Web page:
E-MAIL FROM THE VALLEY: Nick Denton - The record of the internet generation underlines a depressing truth: that business success is down to timing as much as any other quality

E-MAIL FROM THE VALLEY: Nick Denton - The record of the internet generation underlines a depressing truth: that business success is down to timing as much as any other quality - For a while there it seemed as though one could actually achieve fame and for

by NICK DENTON, founder and chairman of Moreover Technologies;e-mail: nick@moreover.com
Last Updated: 31 Aug 2010

For a while there it seemed as though one could actually achieve fame and fortune with a great idea, hard work and persistence. Now, looking at the winners and losers of the internet years, I am not so sure. One can make a strong argument that the boom favoured gadflies and incompetents; the fearful, uncommitted, and greedy; and those with good timing.

I look at my own experience. In late 1998, I helped found two organisations, Moreover Technologies, the information service, and First Tuesday, the internet networking event. The first was a passion, a business to which I was totally committed; the business is pretty robust, but my shares are only worth anything on paper. The second business was an accident, growing out of an occasional cocktail party; in mid-2000, out of greed and nervousness as much as anything else, I and the other founders sold the company, and received an unexpected windfall.

Financially, I have done better out of timing than hard work. I am not the only one. Most of the entrepreneurs who have made money out of the internet are those who cashed in early.

First, the born speculators, with little emotional commitment to their business, who had the detachment to recognise the top of the market. A prime UK example is Paul Sykes, an old-fashioned wheeler-dealer, backer of Planet Online, who sold the company because he thought the internet bubble would burst. Sykes made an estimated pounds 140 million.

The gadflies: Tim Jackson, a journalist and one of the smartest UK observers of the technology industry, was early to the internet, impressed by the business model of eBay in the US, and he set up an online auction service in the UK called QXL. He was the first to admit that he was a stronger generator of ideas than manager of people. Apax Partners, QXL's venture investor, brought in a professional manager as CEO.

Bruising for Jackson's ego, perhaps, but the switch gave him the freedom to sell shares that he would have had to keep if he'd remained in an executive role. Jackson's shares were worth as much as pounds 272 million at the peak.

He sold enough stock to make himself one of the winners.

By contrast, Brent Hoberman of Lastminute.com has inhuman levels of commitment to the online travel business that he founded with Martha Lane Fox. Admirable, but his personal identification with it means that he cannot cash in without raising questions about Lastminute's viability.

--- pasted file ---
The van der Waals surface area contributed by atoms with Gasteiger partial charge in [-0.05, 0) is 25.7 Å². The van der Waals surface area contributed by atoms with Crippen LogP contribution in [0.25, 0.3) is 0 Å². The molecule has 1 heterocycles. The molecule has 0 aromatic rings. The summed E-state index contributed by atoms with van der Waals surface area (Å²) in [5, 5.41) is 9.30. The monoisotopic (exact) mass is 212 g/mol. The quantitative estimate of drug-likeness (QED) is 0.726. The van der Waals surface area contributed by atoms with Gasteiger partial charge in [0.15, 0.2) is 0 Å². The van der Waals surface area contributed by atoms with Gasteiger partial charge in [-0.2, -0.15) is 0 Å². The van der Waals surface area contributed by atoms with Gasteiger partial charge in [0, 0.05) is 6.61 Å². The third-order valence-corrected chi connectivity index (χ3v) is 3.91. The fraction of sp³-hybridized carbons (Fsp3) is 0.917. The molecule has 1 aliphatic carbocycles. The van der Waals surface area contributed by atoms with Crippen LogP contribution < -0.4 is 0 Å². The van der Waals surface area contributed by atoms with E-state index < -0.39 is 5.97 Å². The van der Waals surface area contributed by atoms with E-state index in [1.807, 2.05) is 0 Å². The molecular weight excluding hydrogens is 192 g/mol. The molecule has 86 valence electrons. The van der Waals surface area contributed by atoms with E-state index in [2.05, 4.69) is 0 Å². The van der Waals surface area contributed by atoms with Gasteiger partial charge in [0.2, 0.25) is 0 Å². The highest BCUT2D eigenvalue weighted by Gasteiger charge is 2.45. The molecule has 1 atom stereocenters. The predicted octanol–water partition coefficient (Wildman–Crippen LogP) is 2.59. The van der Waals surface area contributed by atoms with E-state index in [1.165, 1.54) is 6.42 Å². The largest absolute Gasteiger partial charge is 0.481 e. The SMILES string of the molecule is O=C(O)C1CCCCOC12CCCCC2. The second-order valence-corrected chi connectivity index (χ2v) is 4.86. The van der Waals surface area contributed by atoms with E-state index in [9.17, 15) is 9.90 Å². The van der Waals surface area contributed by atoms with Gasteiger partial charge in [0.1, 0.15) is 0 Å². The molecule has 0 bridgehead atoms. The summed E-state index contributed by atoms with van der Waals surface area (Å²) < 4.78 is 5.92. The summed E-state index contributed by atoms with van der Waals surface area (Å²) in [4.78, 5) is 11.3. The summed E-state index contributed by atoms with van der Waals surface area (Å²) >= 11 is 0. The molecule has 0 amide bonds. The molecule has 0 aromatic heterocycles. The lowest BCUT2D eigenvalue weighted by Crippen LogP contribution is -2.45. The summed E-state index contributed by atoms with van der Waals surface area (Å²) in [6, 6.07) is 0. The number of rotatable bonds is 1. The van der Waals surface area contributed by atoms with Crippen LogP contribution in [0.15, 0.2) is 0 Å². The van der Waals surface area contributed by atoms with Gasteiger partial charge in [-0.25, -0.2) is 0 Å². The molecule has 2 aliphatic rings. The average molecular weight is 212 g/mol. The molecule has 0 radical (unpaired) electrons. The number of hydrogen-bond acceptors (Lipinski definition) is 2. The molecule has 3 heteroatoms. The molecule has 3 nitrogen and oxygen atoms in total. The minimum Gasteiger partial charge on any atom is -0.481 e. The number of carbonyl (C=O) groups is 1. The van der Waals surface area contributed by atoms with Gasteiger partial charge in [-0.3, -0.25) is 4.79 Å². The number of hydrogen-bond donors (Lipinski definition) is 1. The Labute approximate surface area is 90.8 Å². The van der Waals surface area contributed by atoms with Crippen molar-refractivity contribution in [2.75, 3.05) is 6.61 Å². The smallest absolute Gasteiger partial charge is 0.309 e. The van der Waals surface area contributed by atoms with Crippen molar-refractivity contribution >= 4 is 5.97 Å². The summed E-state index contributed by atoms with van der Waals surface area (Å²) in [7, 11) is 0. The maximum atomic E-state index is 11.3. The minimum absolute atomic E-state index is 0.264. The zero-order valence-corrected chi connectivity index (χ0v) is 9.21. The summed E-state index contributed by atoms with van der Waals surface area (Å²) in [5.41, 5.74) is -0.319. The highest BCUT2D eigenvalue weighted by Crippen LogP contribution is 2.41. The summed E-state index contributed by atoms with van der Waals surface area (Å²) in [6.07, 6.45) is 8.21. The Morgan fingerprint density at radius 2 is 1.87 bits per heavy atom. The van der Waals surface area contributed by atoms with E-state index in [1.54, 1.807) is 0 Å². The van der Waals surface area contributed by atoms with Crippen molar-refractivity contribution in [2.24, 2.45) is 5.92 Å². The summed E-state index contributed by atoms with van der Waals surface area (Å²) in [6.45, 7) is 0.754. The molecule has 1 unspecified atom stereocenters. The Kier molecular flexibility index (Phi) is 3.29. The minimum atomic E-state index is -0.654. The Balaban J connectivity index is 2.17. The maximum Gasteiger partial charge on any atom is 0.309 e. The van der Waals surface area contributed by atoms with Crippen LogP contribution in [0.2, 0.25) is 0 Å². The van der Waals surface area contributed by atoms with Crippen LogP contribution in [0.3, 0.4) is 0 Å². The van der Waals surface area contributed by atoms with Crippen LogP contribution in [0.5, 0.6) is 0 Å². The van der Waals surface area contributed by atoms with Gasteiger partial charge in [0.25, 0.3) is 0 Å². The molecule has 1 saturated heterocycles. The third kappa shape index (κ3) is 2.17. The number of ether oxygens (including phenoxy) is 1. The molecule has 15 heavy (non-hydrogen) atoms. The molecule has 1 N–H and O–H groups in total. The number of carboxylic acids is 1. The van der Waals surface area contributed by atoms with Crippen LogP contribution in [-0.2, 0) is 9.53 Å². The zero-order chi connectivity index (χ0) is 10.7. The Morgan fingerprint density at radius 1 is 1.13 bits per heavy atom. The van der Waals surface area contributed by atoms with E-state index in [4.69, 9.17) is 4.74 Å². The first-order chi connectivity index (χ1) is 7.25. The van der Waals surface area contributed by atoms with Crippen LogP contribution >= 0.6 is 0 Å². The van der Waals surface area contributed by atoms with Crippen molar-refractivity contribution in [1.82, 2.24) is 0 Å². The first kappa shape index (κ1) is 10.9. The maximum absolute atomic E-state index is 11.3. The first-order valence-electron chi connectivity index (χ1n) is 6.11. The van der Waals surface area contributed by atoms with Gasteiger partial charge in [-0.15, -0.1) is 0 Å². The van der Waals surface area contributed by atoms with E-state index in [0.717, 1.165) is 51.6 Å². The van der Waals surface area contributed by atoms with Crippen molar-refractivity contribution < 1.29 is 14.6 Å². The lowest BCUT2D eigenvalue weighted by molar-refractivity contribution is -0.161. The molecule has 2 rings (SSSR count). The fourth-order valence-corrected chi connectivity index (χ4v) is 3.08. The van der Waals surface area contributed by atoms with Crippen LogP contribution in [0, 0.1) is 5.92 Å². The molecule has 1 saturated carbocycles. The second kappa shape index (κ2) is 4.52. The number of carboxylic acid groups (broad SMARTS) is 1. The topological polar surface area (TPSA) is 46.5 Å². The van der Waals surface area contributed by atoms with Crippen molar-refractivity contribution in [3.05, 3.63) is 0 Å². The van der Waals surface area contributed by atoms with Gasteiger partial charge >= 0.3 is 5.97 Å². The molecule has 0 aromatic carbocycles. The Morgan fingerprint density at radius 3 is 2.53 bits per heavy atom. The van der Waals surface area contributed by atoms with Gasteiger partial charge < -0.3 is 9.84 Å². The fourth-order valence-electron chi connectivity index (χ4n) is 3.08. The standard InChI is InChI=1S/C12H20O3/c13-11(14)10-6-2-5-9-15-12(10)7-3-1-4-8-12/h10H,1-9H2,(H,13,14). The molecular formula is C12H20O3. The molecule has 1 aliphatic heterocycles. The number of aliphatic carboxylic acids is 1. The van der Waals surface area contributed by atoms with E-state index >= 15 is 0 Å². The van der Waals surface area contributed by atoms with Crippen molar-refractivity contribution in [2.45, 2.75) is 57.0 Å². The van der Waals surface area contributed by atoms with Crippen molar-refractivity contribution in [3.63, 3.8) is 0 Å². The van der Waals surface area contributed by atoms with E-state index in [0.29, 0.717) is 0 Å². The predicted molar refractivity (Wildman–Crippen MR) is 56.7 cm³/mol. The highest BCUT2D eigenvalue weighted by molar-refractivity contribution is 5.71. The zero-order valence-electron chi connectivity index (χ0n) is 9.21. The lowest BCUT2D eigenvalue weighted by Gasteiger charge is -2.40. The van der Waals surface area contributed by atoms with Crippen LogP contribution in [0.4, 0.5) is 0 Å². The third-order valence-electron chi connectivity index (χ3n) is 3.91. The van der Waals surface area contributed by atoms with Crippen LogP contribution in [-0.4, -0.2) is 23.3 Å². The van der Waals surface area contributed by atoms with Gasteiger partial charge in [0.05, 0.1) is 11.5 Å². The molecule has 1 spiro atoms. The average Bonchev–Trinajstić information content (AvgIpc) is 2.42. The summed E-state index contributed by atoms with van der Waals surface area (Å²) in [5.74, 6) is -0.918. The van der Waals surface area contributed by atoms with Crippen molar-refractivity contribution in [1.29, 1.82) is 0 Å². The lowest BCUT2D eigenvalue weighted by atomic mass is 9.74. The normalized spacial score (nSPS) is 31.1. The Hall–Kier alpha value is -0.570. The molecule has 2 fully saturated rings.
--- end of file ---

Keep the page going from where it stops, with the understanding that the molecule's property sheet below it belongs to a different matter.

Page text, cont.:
The uncommitted: in which category I would have to include myself, bought out of First Tuesday while it was still valuable because I was caught up in another business. An even better example emerges from Startup.com, the hit US documentary that should reach UK screens later this year. Startup.com tells the story of govWorks, an ambitious but doomed venture designed to reinvent government services. The only people to make money out of this fiasco were the software vendors. The third, forgotten, founder was a rather awkward Chinese programmer who was bought out for a sum that seemed cheap at the time.

Finally, the incompetents. One of the most financially successful entrepreneurs I know is one who was never able to hold down a steady job. An intelligent but restless individual, he had bounced from career to career. An unconvincing pitchman and obviously erratic manager, he was unable to raise venture finance for his company. When the internet giants such as AOL, Microsoft and Yahoo! came after his business, he quickly sold out.

Because he had never taken funding, he still owned the overwhelming majority of the shares. There were no investors to demand their cut before he saw his gain. And he sold early enough that his lock-ins - the restrictions that stop entrepreneurs selling their stakes until an agreed date - expired at about the peak of the internet market.

All these stories sit uneasily beside the technology industry's model of an entrepreneur, triumphant through sheer force of will. Silicon Valley has always held that execution - precision, diligence and persistence - is the key to achievement.

But the record of the internet generation underlines an old and depressing truth: business success, in the internet just as in financial speculation, is down to timing as much as any other quality. In the go-go years of the new economy, commentators talked incessantly of the first-mover advantage that accrued to the entrepreneur first into a particular market. They forgot to mention the virtue of being not just first in, but first out.

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